Review: Glitterbox resident Dr Packer is a leading light of the contemporary disco scene, while Dave Lee was arguably THE key architect of the whole post-house disco phenomenon in the first place. So when the former helms a compilation on the latter's label, you'd expect great things, and suffice to say you're very unlikely to be disappointed. Hell, for this writer the deep n' sultry JN Revival Mix of early 90s classic 'Do What You Feel' is worth the price of admission on its own, but with Packer's own remixes of label favourites making up over a third of the tracklist, the collection as a whole is pretty much unmissable.
Review: Although best-known for his remixes and multi-track re-edits, Dr Packer occasionally delivers high-quality original productions that are well worth your attention. 'I Found Lovin', his latest attempt, is a retro-futurist as you'd expect, with late '80s UK soul man Kenny Thomas adding his distinctive vocals to a sparkling, life-affirming cut that reminded us to the 1988 NYC house productions of exiled Brit Paul Simpson. The presence of colourful, D-Train style synths and ear-catching Nile Rodgers style guitars amongst the piano-rich classic house grooves is further explored on the accompanying 'Dubstrumental Mix', which boasts the same smiling, hands-in-the-air feel as the Australian producer's impeccable original version.
Seamus Haji - "I Got You" (feat Bryan Chambers - Dr Packer extended remix) - (6:59) 120 BPM
Slam Dunk'd - "No Price" (feat Chromeo & Al-P - Dr Packer extended remix) - (8:06) 123 BPM
The Shapeshifters - "Try My Love (On For Size)" (feat Teni Tinks - Dr Packer extended remix) - (8:14) 120 BPM
Review: Aussie disco don Dr Packer has been Glitterbox Recordings' go-to remixer for some time now. Three years ago, the label opened up its archives and allowed him free reign to rework whatever he wanted, releasing the results as Dr Packer's Different Strokes. This belated sequel follows a similar blueprint, collecting together a wealth of remixes as well as a couple of non-stop DJ mixes of the same material. Much of the music is authentically disco-centric - think organic instrumentation, swirling strings and rushing vocals - with just enough grunt to please those dancefloors the require 21st century low-end weight. Highlights include a glassy-eyed take on Aeroplane's 'Love on Hold', a sing-along version of Lemelle's boogie gem 'You Got Something Special' and a handful of fine rubs of the Shapeshifters.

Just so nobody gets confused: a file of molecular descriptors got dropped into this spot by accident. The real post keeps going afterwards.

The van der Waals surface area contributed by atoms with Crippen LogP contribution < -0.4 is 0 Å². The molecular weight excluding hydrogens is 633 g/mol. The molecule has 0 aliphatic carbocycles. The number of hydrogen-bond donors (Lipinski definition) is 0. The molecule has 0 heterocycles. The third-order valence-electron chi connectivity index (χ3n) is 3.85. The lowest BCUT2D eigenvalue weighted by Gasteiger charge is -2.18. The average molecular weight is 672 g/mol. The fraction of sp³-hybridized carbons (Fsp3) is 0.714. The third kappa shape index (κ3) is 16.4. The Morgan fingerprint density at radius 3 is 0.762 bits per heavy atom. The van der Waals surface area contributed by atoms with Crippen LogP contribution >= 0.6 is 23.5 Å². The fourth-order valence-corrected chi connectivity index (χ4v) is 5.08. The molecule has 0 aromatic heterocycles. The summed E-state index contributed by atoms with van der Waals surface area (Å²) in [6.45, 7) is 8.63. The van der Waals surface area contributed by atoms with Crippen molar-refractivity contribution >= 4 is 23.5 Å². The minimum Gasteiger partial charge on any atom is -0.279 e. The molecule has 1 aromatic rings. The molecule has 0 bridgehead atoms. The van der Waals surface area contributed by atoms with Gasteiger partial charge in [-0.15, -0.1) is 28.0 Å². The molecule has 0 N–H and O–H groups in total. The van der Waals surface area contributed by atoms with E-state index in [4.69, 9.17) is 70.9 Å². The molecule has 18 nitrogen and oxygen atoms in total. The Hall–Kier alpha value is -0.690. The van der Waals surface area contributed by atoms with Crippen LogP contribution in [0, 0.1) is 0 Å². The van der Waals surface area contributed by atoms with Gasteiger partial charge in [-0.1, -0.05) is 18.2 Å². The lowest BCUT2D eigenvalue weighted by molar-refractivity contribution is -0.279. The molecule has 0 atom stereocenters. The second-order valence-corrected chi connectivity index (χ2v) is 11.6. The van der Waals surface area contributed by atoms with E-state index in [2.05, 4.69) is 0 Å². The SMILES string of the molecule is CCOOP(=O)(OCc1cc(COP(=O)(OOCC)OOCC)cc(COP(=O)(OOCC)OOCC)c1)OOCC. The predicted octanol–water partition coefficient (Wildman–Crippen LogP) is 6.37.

Review: Serbia's Disco Fruit bring us a digital collection of tracks that were (mostly) previously only available on wax. Label boss Tonbe supplies four of 'em, and with most of the rest coming from equally familiar names such as Dr Packer, Hotmood, Mitiko and Loshmi, you know the bar's set high! Stylistically, the album ranges from authentic-sounding low-slung funkers like Hotmood's 'Let's Ride' and Tonbe's 'Gem Picker' to the breezy uptempo soul of 84Bit's 'Mamma Jamm' and the boogie nouveau of Dr Packer & Loshmi's 'In Case Of Emergency', while special shout-outs go to Evil Smarty, who almost out-Fatbacks Fatback, and to Mitiko's excellent reworking of the mighty Janet.
Review: Midnight Riot bring us a 20-track compilation that certainly can't be faulted on the eclecticism front, with tracks ranging from the boogie nouveau of Ilija Rudman's 'Let This Dream Be Real' to Sirs' fairly self-explanatory 'Turkish Folk', and from the sumptuous soul of Jack Tyson Charles' 'Glory' to BJ Smith's acoustic psych-pop cover of Soul II Soul's 'Keep On Movin''. The southern bar room funk of HP Edits's 'Why Don't You Slide', the smokey soundtrack jazz vibes of Peter Simmons' 'Downtown' and Phoenix's 'Sueno Latino'-ish 'Nature Dance' are three more highlights of a varied and enjoyable collection.
Review: You're only five years old once, so why not celebrate in style? And here Warrington lad Danny Worrall's disco and re-edits label Masterworks Music do just that, with an anniversary collection packing a whopping 50 back catalogue nuggets. You'll excuse us the full track-by-track, then, but suffice to say that this is the label that helped launch the careers of Dr Packer and Natasha Kitty Katt, both of whom feature here, and with names like Ziggy Phunk, Rayko, Alkalino, Chuggin' Edits and Fabiolous Barker also on bill, you should already have a pretty good idea what to expect. Classy stuff all round, and a great VFM package - here's to five more years!